Several assumptions are necessary to implement a Flow-Based Method, and FERC is reviewing complaints concerning two assumptions in PJM’s methodology. The first assumption under review is the distribution factor cut-off. The intuition behind the distribution-factor cut-off is that systems that are distant do not benefit from, and thus should not have to pay for, transmission upgrades far away. For example, transmission ratepayers in Chicago should not have to pay for transmission upgrades in New Jersey, and vice versa. Power flowing between any two points on a transmission system induces at least some power flows on every transmission line on the system. Without a cut-off, ratepayers in Chicago would pay a share of the costs for regional transmission upgrades in New Jersey. PJM currently sets its cut-off at one percent. This may seem low, because cut-offs of three percent or higher often are used for calculating transmission availability and for market power mitigation protocols. But setting the distribution cut-off too high, even at one percent, can result in the cost being allocated to a very small share of ratepayers—which means these ratepayers may pay very high rates for a project that has regional benefits. At present, there is no research-supported reason for the cut-off being set at any specific level, nor has research been presented on the net effects on sets of ratepayers from using different cut-off values. Hence, those viewing themselves as disadvantaged by the cut-off being set at one percent argue that the cut-off should be set at a lower level in order to allocate costs to a broader group of ratepayers.

The second assumption under review is called netting. To understand netting, consider the following example. Utility A has a north zone and a south zone, with energy generally flowing from north to south. Further suppose that Utility B has load embedded in the south zone. Finally, suppose that Utility A’s load grows in the south, and to serve this growth Utility A needs a transmission upgrade. At the same time, Utility B’s load in the south zone remains constant. With netting, the energy flows to serve Utility A’s north load are netted against Utility A’s south load. If Utility A’s loads in the north zone and south zone are roughly equal or if the north load is greater than the south load, then Utility A may not be allocated any of the costs associated with its transmission upgrade. Whereas, Utility B may be allocated one hundred percent of the costs, even though Utility B’s load did not change and Utility B does not need the upgrade.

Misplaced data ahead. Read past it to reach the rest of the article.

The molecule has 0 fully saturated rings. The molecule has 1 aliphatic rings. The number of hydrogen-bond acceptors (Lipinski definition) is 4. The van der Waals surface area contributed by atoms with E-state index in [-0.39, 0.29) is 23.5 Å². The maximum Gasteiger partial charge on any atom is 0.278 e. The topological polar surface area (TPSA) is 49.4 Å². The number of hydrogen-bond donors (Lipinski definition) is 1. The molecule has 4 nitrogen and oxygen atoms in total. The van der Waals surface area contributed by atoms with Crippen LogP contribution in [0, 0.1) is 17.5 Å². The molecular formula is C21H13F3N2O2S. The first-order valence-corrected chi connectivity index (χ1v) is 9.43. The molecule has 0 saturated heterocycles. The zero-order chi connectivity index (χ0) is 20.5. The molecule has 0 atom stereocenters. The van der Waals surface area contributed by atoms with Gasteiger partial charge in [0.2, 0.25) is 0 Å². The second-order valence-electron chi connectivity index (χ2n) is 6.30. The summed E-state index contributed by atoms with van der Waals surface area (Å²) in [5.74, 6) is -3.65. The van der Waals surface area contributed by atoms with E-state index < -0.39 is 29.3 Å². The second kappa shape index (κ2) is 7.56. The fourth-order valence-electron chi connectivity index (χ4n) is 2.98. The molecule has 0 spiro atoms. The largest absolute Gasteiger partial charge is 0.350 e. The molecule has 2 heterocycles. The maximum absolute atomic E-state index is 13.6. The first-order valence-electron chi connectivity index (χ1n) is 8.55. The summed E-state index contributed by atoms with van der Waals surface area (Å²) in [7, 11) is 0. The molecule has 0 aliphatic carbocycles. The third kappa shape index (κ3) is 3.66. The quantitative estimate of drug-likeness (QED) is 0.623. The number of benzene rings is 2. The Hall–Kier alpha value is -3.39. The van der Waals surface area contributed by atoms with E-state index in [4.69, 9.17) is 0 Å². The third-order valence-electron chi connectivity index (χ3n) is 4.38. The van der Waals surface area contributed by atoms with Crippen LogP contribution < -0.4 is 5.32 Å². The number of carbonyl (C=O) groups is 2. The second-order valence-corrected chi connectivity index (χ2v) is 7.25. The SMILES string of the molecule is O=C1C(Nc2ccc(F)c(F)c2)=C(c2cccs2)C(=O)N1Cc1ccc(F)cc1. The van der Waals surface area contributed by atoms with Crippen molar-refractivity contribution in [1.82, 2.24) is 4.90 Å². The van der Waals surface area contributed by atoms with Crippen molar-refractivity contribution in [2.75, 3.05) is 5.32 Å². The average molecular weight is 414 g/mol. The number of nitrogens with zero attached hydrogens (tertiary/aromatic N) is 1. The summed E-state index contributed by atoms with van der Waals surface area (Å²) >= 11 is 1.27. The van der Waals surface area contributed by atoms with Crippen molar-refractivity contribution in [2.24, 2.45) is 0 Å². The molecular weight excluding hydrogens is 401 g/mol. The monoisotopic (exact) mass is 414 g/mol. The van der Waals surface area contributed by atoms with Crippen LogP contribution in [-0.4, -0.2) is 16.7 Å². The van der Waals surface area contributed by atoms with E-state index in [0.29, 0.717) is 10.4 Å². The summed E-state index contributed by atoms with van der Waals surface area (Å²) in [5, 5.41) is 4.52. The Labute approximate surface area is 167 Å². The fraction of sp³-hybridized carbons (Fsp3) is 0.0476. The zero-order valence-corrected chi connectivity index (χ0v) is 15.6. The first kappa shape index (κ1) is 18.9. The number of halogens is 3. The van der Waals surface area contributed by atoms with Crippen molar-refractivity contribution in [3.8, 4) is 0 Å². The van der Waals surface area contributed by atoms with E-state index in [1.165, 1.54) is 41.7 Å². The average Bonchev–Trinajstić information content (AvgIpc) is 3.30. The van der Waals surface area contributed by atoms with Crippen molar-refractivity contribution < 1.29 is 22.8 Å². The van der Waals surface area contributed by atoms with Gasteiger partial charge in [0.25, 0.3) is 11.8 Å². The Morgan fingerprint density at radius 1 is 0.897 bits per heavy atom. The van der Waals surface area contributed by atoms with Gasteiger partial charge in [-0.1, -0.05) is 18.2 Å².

In this environment, FERC’s ANOPR seeks comments on a wide range of issues. In Order No. 1000, FERC stated that the first principle for transmission pricing is that cost allocation be roughly commensurate with the benefits received by those who pay. The problem is properly identifying the benefits received by ratepayers, of which the PJM methodology is one of many possible solutions. Comments to FERC may help identify a methodology that yields better information on who benefits from changes to the transmission system, and thus may result in better methodologies for determining which transmission customers should pay, and how much they should pay, for system upgrades.

Managing Director John Morris leads Secretariat Economists’ energy practice. He advises clients on the effects of electric transmission cost allocation and pricing methodologies on transmission rates, wholesale market competition, and social welfare.